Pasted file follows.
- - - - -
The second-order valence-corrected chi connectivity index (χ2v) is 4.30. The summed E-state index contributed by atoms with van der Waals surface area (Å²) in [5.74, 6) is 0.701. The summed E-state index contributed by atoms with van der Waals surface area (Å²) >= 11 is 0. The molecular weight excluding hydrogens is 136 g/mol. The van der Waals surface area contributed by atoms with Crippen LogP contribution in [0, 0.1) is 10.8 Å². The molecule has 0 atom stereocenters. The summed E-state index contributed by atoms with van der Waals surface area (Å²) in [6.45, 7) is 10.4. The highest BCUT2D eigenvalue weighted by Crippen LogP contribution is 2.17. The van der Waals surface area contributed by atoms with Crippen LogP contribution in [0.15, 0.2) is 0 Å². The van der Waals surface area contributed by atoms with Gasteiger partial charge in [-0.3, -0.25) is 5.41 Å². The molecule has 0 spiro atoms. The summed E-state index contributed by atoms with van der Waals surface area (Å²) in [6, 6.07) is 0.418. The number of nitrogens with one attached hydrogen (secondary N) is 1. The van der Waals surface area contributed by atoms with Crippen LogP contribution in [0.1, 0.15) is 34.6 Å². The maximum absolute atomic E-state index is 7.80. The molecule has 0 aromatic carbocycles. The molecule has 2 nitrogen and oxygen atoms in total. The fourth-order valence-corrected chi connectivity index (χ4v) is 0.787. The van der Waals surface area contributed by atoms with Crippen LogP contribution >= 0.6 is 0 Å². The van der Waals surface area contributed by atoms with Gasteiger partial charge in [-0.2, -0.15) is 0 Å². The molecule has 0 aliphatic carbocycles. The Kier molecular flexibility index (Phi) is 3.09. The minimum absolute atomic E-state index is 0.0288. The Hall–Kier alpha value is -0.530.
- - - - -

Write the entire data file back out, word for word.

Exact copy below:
The second-order valence-corrected chi connectivity index (χ2v) is 4.30. The summed E-state index contributed by atoms with van der Waals surface area (Å²) in [5.74, 6) is 0.701. The summed E-state index contributed by atoms with van der Waals surface area (Å²) >= 11 is 0. The molecular weight excluding hydrogens is 136 g/mol. The van der Waals surface area contributed by atoms with Crippen LogP contribution in [0, 0.1) is 10.8 Å². The molecule has 0 atom stereocenters. The summed E-state index contributed by atoms with van der Waals surface area (Å²) in [6.45, 7) is 10.4. The highest BCUT2D eigenvalue weighted by Crippen LogP contribution is 2.17. The van der Waals surface area contributed by atoms with Crippen LogP contribution in [0.15, 0.2) is 0 Å². The van der Waals surface area contributed by atoms with Gasteiger partial charge in [-0.3, -0.25) is 5.41 Å². The molecule has 0 spiro atoms. The summed E-state index contributed by atoms with van der Waals surface area (Å²) in [6, 6.07) is 0.418. The number of nitrogens with one attached hydrogen (secondary N) is 1. The van der Waals surface area contributed by atoms with Crippen LogP contribution in [0.1, 0.15) is 34.6 Å². The maximum absolute atomic E-state index is 7.80. The molecule has 0 aromatic carbocycles. The molecule has 2 nitrogen and oxygen atoms in total. The fourth-order valence-corrected chi connectivity index (χ4v) is 0.787. The van der Waals surface area contributed by atoms with Crippen LogP contribution >= 0.6 is 0 Å². The van der Waals surface area contributed by atoms with Gasteiger partial charge in [-0.2, -0.15) is 0 Å². The molecule has 0 aliphatic carbocycles. The Kier molecular flexibility index (Phi) is 3.09. The minimum absolute atomic E-state index is 0.0288. The Hall–Kier alpha value is -0.530.